GAAP requires that companies account for their employees' paid vacation days – “accrued compensated absences” in accountant-speak – in a very specific way. But many otherwise GAAP-compliant companies fail to follow this requirement to the letter of the law. It's an area of GAAP that sometimes gets ignored, especially by some smaller companies.
Companies are required to set up a liability account for vacation pay and accrue it – vacation taken one year is typically “earned” by employees the previous year. But those companies that don't bother to fully comply with this accounting requirement often account for vacation pay the same way that employees understand it: by expensing it in the year it is taken on a pay-as-you-go basis. This can cause a headache come sale time. Buyers won't want to “pay” for vacations that employees have “earned” in previous periods while working for the seller; sellers without the proper accruals on their books will have the opposite perspective.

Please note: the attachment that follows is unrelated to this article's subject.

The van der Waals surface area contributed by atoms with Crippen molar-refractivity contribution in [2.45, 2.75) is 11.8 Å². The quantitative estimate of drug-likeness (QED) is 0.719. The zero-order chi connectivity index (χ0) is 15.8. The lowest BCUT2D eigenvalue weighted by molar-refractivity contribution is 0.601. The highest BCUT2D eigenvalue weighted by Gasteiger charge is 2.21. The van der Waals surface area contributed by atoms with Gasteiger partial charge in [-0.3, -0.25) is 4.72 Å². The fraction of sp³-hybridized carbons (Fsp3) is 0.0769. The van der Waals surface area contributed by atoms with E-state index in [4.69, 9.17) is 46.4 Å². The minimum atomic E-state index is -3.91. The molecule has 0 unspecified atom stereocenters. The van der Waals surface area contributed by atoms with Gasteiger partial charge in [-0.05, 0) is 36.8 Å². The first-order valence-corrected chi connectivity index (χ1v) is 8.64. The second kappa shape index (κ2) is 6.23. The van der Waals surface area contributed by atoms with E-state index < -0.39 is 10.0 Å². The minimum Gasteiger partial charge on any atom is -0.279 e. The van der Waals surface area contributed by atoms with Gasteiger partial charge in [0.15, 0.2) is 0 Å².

Liquid or frozen?
Auction-rate securities were originally marketed and sold by financial institutions as safe, cash-equivalent investments. Actually long-term investments, they had traditionally been treated as cash or short-term investments on companies' balance sheets because the interest rates are periodically reset during a Dutch auction process. Their interest rates had, in fact, hovered a few points above those of money market accounts for years.